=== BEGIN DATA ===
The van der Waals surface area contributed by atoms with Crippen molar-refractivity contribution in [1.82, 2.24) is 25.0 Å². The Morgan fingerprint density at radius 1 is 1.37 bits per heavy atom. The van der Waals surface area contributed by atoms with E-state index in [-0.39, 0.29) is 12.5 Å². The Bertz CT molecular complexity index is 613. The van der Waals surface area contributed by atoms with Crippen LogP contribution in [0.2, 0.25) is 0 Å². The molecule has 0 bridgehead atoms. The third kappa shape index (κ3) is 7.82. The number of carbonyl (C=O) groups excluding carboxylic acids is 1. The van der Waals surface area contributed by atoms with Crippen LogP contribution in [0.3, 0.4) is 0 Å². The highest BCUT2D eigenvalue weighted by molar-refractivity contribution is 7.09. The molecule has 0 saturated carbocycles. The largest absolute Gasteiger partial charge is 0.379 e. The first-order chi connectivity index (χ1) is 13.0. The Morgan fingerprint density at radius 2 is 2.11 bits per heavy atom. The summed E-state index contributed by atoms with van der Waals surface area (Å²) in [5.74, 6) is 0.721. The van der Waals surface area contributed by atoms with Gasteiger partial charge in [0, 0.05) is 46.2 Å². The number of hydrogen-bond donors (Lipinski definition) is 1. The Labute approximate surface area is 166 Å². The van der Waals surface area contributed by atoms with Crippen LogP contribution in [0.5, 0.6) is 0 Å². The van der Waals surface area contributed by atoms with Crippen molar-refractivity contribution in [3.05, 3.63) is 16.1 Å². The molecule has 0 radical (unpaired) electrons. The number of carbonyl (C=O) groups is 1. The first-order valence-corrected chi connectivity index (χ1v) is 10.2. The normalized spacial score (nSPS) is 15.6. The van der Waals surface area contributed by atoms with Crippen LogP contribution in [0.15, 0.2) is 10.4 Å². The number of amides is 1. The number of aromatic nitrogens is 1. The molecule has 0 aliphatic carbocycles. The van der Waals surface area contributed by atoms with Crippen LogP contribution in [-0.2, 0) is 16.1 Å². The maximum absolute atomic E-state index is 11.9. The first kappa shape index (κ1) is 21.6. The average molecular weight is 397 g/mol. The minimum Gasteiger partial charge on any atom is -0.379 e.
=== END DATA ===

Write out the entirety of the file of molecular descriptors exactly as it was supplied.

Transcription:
The van der Waals surface area contributed by atoms with Crippen molar-refractivity contribution in [1.82, 2.24) is 25.0 Å². The Morgan fingerprint density at radius 1 is 1.37 bits per heavy atom. The van der Waals surface area contributed by atoms with E-state index in [-0.39, 0.29) is 12.5 Å². The Bertz CT molecular complexity index is 613. The van der Waals surface area contributed by atoms with Crippen LogP contribution in [0.2, 0.25) is 0 Å². The molecule has 0 bridgehead atoms. The third kappa shape index (κ3) is 7.82. The number of carbonyl (C=O) groups excluding carboxylic acids is 1. The van der Waals surface area contributed by atoms with Crippen LogP contribution in [0.3, 0.4) is 0 Å². The highest BCUT2D eigenvalue weighted by molar-refractivity contribution is 7.09. The molecule has 0 saturated carbocycles. The largest absolute Gasteiger partial charge is 0.379 e. The first-order chi connectivity index (χ1) is 13.0. The Morgan fingerprint density at radius 2 is 2.11 bits per heavy atom. The summed E-state index contributed by atoms with van der Waals surface area (Å²) in [5.74, 6) is 0.721. The van der Waals surface area contributed by atoms with Gasteiger partial charge in [0, 0.05) is 46.2 Å². The number of hydrogen-bond donors (Lipinski definition) is 1. The Labute approximate surface area is 166 Å². The van der Waals surface area contributed by atoms with Crippen LogP contribution in [0.5, 0.6) is 0 Å². The van der Waals surface area contributed by atoms with Crippen molar-refractivity contribution in [3.05, 3.63) is 16.1 Å². The molecule has 0 radical (unpaired) electrons. The number of carbonyl (C=O) groups is 1. The first-order valence-corrected chi connectivity index (χ1v) is 10.2. The normalized spacial score (nSPS) is 15.6. The van der Waals surface area contributed by atoms with Crippen LogP contribution in [0.15, 0.2) is 10.4 Å². The number of amides is 1. The number of aromatic nitrogens is 1. The molecule has 0 aliphatic carbocycles. The van der Waals surface area contributed by atoms with Crippen LogP contribution in [-0.2, 0) is 16.1 Å². The maximum absolute atomic E-state index is 11.9. The first kappa shape index (κ1) is 21.6. The average molecular weight is 397 g/mol. The minimum Gasteiger partial charge on any atom is -0.379 e.